This month, I was featured on a panel helmed by King Kevin Dorival, author of 7 Types of Queens Kings Desire, where I was challenged about my choice to live a celibate lifestyle. After I outed myself, I knew there were loads of audience members whose wheels were turning, wondering how I could successfully live as a 30-something in the 21st century without having an active sex life. Well, folks, there are a few keys to my success, the biggest being the Holy Spiritís help.
Nevertheless, there are some practices within my day-to-day, natural living that I have intentionally built in to help keep me celibate until the day I take the greatly anticipated plunge with my husband.
Iíll let you in on one of my best-kept secrets, ladies. Dancing kizomba (or any other partner-style social dance) on a regular basis. Yep, thatís it.
Soooooo, how can dancing what many perceive to be a sexually-charged dance style keep me abstinent?
I know this is a controversial point of view but hear me out for a bit. Here are the four reasons I and every Christian women need to dance Kizomba.
1. Weíre sexually deprived
Kizomba, a sensual dance originating in Angola, is characterized by exaggerated hip motions and close partner connection. Itís what tango is to Argentina or what kompa is to Haiti. Kizomba means "party" in the Angolan language of Kimbundu and is Southern Africaís newest dance phenomenon.
As a Christian woman who has made a deliberate choice to stave off sexual intercourse until marriage, letís just be honest, Iím sexually deprived. I live in a society where every TV show, movie billboard and bus bench is dripping with sexually-charged messages. If I just cross the street, Iím bombarded by the image of a woman straddling a man for the mere aim of selling a watch.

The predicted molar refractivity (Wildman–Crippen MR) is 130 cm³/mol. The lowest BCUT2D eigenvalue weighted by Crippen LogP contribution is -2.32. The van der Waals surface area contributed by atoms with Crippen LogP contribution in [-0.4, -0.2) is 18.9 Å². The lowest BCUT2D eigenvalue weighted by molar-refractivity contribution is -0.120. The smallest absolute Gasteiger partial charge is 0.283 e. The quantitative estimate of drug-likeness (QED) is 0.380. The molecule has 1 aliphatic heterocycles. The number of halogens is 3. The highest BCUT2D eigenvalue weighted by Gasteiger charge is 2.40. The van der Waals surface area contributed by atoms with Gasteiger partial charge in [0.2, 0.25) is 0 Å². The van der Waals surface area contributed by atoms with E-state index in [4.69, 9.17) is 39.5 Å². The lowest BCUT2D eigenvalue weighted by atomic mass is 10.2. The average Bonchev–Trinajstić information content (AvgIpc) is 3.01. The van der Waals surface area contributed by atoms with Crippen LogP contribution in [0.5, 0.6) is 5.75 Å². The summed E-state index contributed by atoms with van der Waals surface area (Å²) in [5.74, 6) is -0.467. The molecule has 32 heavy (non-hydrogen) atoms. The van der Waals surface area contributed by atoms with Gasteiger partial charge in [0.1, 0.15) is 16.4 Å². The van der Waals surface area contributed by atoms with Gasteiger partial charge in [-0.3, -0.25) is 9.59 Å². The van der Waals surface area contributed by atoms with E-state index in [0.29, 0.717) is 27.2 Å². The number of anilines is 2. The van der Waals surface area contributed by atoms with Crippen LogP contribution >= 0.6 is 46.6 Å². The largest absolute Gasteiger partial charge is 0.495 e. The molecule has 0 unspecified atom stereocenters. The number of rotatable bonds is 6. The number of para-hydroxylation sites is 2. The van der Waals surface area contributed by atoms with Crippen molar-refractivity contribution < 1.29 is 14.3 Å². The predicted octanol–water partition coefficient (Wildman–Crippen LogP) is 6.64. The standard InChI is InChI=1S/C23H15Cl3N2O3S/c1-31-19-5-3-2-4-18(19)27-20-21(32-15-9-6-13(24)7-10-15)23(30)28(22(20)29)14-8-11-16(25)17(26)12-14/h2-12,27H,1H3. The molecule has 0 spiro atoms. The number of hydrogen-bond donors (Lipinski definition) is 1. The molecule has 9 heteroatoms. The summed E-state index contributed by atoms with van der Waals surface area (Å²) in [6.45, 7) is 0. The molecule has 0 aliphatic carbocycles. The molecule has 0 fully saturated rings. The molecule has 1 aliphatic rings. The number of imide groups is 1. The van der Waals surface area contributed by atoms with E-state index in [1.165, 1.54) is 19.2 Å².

Thus, how do I live in this world without being dragged into the mire of one-night stands or sexual immorality?
I dance. I dance in the most sensual way possible without disrespecting my (Godís) temple.
One of my friends once told me that in the safety of friends and family, a Christian girl should feel free to explore her sexuality without sinning. Dancing kizomba helps you do just that.
Youíre blowing off any sexual energy that is pent up in you all day. After swinging your hips, turning, twirling and dancing to a syncopated beat, the exact same endorphins you generate while having sex are generated on the dance floor.
Armed with warm, fuzzy, happy feelings, you leave the dance floor regenerated and ready to conquer this world for Christ yet without the gnawing feeling of sexual deprivation.
2. We can get over our fear of dating
So many Christian women arenít married for fear of dating around, kissing around then sleeping around. So, they just donít date.
So, how can you find a nice guy who exists outside the walls of the church (since we all know that the chances of finding your hubby at your church are slim to none with the 8 to 1 ratio of women to men)?
You need to go out to public places where you can let your hair down and connect with men in a safe, social atmosphere.
The club? Nope. Too loose.